On April 2nd, Ph.Ds, MDs, and other degreed and interested supporters of the Set Science Free Campaign, "A Global Alliance of Rational Scientists & Academics," will be participating in a protest rally at the TED Headquarters in NYC.
TED (Technology, Entertainment, Design) is a global set of conferences that have included past presenters such as Bill Clinton, Al Gore, Bill Gates, and a selection of Nobel Prizewinners . Jill Bolte Taylor's stunning talk, Stroke of Insight has gotten over 14 million views.
TED's catchy, well-known slogan is "ideas worth spreading."
The Set Science Free Campaign is protesting TED's policy of keeping their scientific board anonymous as well as their decision to remove scientist Rupert Sheldrake, Ph.D's TEDx talk, The Science Delusion, from TED's main page. Sheldrake's talk inspired controversy because he questioned what he refers to as "materialistic assumptions" of modern science. He argued that these assumptions should be questioned as part of the scientific process of determining if they're really true.
April 2nd marks the one-year anniversary of TED's decision to remove Sheldrake as well as Graham Hancock's TEDx talk, on a similar topic.
The Set Science Free Campaign has also organized two petitions on their website, one which can be signed by signatories with a PhD or MD degree, and the other which can be signed by any interested others. The campaign is a grassroots effort organized by concerned citizens who feel that scientific boards should not be anonymous, noting that "Science should be open to challenge and anonymous scientific boards must be exposed as a matter of scientific principle," and "It is our position that even if one disagrees with Sheldrake, he still has a right to be heard. It was disrespectful for TED to remove his talk without giving a valid reason."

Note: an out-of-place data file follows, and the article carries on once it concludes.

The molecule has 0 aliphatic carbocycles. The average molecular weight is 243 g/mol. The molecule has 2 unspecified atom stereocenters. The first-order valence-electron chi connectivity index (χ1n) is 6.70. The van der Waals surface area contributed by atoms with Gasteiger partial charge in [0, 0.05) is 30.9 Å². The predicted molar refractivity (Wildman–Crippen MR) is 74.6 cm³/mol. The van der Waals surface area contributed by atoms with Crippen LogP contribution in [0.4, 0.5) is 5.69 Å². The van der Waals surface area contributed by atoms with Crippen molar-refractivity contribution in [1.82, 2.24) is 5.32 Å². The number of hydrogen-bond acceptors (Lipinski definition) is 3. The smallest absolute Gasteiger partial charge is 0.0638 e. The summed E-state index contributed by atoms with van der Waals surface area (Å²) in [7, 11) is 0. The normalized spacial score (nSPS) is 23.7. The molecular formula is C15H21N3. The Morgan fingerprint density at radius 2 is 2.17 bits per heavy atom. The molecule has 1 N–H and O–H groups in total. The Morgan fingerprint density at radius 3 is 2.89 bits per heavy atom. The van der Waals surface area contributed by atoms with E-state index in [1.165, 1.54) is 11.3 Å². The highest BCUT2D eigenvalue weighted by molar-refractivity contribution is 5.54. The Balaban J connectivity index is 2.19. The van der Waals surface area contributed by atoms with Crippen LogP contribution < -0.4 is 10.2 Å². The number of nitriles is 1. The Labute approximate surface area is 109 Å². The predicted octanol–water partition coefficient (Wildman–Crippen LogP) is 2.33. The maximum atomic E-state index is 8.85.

The Setsciencefree.org website also notes, "Sheldrake challenged TED's "anonymous scientific board' to a public debate. TED refused, and additionally refuses to name the members of the "scientific board" that called for the removal of his talk. Legitimate scientific boards are not anonymous. Science is based on personal accountability and members of scientific boards and scientific journals must be public."
Sheldrake has been accused of "pseudoscience." However, his professional credentials are sobering. There are far too many to mention here, but the high points include: a double first class honors degree, Cambridge University, where he was awarded the University Botany Prize; he studied philosophy and history of science at Harvard University, as a Frank Knox Fellow; he received a Ph.D. in biochemistry, Cambridge University; as a Fellow of Clare College, Cambridge, he was Director of Studies in biochemistry and cell biology; he is a Rosenheim Research Fellow of the Royal Society, and he has published over 80 papers in scientific journals, including Nature.
The Setsciencefree.org website asks, "How could one with such a pedigree be accused of pseudoscience? Perhaps this is "proof of Clay Shirky's assertion that 'institutions will try to preserve the problem to which they are the solution.'"
Craig Weiler is the author of a 270-page book exploring this deep controversy: Psi Wars: TED, Wikipedia and the Battle for the Internet: The Story of a Wild and Vicious Science Controversy ... that Anyone Can Join!
Dr. Larry Dossey says, I have closely followed Craig Weiler's incisive writings on this subject. Craig gets it right from start to finish -- well, not "finish," because the controversy still rages. He understands the sociocultural and academic issues clearly and has the guts to say so in this excellent book.
Dossey has authored nine books and numerous articles, and is the former Executive Editor of the peer-reviewed journal Alternative Therapies in Health and Medicine, the most widely subscribed-to journal in its field. He has lectured all over the world, including at Harvard, Johns Hopkins, Cornell, the Mayo Clinic and at the Universities of Pennsylvania, California, Washington, Texas, Florida, and Minnesota.